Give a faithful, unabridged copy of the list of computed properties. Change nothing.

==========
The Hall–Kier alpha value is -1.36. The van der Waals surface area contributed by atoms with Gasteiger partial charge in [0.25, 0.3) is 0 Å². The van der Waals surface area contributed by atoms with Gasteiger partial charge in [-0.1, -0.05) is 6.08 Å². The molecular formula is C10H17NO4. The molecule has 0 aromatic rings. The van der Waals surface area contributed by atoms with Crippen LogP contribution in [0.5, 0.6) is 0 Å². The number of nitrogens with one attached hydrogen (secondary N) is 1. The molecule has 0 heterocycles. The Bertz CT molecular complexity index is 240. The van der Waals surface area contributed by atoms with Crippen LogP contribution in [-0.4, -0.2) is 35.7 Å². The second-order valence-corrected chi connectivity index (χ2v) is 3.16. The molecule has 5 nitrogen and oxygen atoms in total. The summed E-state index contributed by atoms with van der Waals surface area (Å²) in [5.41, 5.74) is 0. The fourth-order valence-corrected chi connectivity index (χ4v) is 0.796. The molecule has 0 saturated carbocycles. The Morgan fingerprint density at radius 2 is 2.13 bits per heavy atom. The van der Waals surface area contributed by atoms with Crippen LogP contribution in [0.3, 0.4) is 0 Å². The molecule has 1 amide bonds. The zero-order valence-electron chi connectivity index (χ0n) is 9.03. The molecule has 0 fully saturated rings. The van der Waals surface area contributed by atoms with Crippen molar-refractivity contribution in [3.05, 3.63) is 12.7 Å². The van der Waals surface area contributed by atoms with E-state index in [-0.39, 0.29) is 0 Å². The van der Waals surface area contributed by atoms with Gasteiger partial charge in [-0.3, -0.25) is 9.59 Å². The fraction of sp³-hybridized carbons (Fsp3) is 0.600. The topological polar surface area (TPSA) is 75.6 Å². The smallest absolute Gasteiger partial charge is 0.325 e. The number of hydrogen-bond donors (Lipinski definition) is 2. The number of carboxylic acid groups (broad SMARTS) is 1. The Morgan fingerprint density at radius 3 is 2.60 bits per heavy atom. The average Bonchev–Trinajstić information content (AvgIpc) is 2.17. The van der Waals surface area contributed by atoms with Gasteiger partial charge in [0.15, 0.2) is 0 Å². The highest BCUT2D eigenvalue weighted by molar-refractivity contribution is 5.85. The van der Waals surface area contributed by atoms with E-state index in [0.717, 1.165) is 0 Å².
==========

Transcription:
The Hall–Kier alpha value is -1.36. The van der Waals surface area contributed by atoms with Gasteiger partial charge in [0.25, 0.3) is 0 Å². The van der Waals surface area contributed by atoms with Gasteiger partial charge in [-0.1, -0.05) is 6.08 Å². The molecular formula is C10H17NO4. The molecule has 0 aromatic rings. The van der Waals surface area contributed by atoms with Crippen LogP contribution in [0.5, 0.6) is 0 Å². The number of nitrogens with one attached hydrogen (secondary N) is 1. The molecule has 0 heterocycles. The Bertz CT molecular complexity index is 240. The van der Waals surface area contributed by atoms with Crippen LogP contribution in [-0.4, -0.2) is 35.7 Å². The second-order valence-corrected chi connectivity index (χ2v) is 3.16. The molecule has 5 nitrogen and oxygen atoms in total. The summed E-state index contributed by atoms with van der Waals surface area (Å²) in [5.41, 5.74) is 0. The fourth-order valence-corrected chi connectivity index (χ4v) is 0.796. The molecule has 0 saturated carbocycles. The Morgan fingerprint density at radius 2 is 2.13 bits per heavy atom. The van der Waals surface area contributed by atoms with Crippen LogP contribution in [0.3, 0.4) is 0 Å². The molecule has 1 amide bonds. The zero-order valence-electron chi connectivity index (χ0n) is 9.03. The molecule has 0 fully saturated rings. The van der Waals surface area contributed by atoms with Crippen molar-refractivity contribution in [3.05, 3.63) is 12.7 Å². The van der Waals surface area contributed by atoms with E-state index in [-0.39, 0.29) is 0 Å². The van der Waals surface area contributed by atoms with Gasteiger partial charge in [-0.3, -0.25) is 9.59 Å². The fraction of sp³-hybridized carbons (Fsp3) is 0.600. The topological polar surface area (TPSA) is 75.6 Å². The smallest absolute Gasteiger partial charge is 0.325 e. The number of hydrogen-bond donors (Lipinski definition) is 2. The number of carboxylic acid groups (broad SMARTS) is 1. The Morgan fingerprint density at radius 3 is 2.60 bits per heavy atom. The average Bonchev–Trinajstić information content (AvgIpc) is 2.17. The van der Waals surface area contributed by atoms with Gasteiger partial charge in [0.15, 0.2) is 0 Å². The highest BCUT2D eigenvalue weighted by molar-refractivity contribution is 5.85. The van der Waals surface area contributed by atoms with E-state index in [0.717, 1.165) is 0 Å².